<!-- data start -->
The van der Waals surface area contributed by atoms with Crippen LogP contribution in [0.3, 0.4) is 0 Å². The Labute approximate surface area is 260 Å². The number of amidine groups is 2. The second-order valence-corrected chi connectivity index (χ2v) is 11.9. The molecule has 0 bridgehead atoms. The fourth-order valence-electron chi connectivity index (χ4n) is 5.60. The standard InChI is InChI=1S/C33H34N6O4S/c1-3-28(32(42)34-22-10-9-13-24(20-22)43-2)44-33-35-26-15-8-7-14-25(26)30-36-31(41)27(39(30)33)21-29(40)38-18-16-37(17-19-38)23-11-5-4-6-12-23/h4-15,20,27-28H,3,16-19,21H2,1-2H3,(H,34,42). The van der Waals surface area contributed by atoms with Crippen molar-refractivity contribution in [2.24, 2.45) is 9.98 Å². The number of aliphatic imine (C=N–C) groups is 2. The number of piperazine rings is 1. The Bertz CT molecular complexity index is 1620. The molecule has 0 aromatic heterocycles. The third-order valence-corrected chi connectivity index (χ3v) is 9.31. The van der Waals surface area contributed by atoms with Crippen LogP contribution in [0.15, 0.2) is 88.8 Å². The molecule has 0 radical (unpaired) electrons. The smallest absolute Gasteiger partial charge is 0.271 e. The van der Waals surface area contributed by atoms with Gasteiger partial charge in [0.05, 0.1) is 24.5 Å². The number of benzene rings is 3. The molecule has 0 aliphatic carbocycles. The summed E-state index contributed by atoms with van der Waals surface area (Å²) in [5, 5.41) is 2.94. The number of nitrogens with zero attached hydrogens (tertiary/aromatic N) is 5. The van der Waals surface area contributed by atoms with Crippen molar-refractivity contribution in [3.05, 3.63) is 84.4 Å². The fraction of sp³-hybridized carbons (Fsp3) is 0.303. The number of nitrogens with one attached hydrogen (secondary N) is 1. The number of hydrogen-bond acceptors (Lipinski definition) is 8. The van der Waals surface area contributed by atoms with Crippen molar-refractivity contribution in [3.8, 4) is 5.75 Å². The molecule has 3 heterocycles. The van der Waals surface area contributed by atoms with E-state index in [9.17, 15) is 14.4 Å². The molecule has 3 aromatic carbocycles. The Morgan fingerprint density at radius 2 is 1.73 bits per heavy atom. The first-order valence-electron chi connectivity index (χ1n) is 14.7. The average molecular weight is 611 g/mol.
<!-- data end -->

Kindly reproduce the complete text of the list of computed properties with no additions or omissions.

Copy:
The van der Waals surface area contributed by atoms with Crippen LogP contribution in [0.3, 0.4) is 0 Å². The Labute approximate surface area is 260 Å². The number of amidine groups is 2. The second-order valence-corrected chi connectivity index (χ2v) is 11.9. The molecule has 0 bridgehead atoms. The fourth-order valence-electron chi connectivity index (χ4n) is 5.60. The standard InChI is InChI=1S/C33H34N6O4S/c1-3-28(32(42)34-22-10-9-13-24(20-22)43-2)44-33-35-26-15-8-7-14-25(26)30-36-31(41)27(39(30)33)21-29(40)38-18-16-37(17-19-38)23-11-5-4-6-12-23/h4-15,20,27-28H,3,16-19,21H2,1-2H3,(H,34,42). The van der Waals surface area contributed by atoms with Crippen molar-refractivity contribution in [2.24, 2.45) is 9.98 Å². The number of aliphatic imine (C=N–C) groups is 2. The number of piperazine rings is 1. The Bertz CT molecular complexity index is 1620. The molecule has 0 aromatic heterocycles. The third-order valence-corrected chi connectivity index (χ3v) is 9.31. The van der Waals surface area contributed by atoms with Crippen LogP contribution in [0.15, 0.2) is 88.8 Å². The molecule has 0 radical (unpaired) electrons. The smallest absolute Gasteiger partial charge is 0.271 e. The van der Waals surface area contributed by atoms with Gasteiger partial charge in [0.05, 0.1) is 24.5 Å². The number of benzene rings is 3. The molecule has 0 aliphatic carbocycles. The summed E-state index contributed by atoms with van der Waals surface area (Å²) in [5, 5.41) is 2.94. The number of nitrogens with zero attached hydrogens (tertiary/aromatic N) is 5. The van der Waals surface area contributed by atoms with Crippen molar-refractivity contribution in [3.05, 3.63) is 84.4 Å². The fraction of sp³-hybridized carbons (Fsp3) is 0.303. The number of nitrogens with one attached hydrogen (secondary N) is 1. The number of hydrogen-bond acceptors (Lipinski definition) is 8. The van der Waals surface area contributed by atoms with Crippen molar-refractivity contribution in [3.8, 4) is 5.75 Å². The molecule has 3 heterocycles. The van der Waals surface area contributed by atoms with E-state index in [9.17, 15) is 14.4 Å². The molecule has 3 aromatic carbocycles. The Morgan fingerprint density at radius 2 is 1.73 bits per heavy atom. The first-order valence-electron chi connectivity index (χ1n) is 14.7. The average molecular weight is 611 g/mol.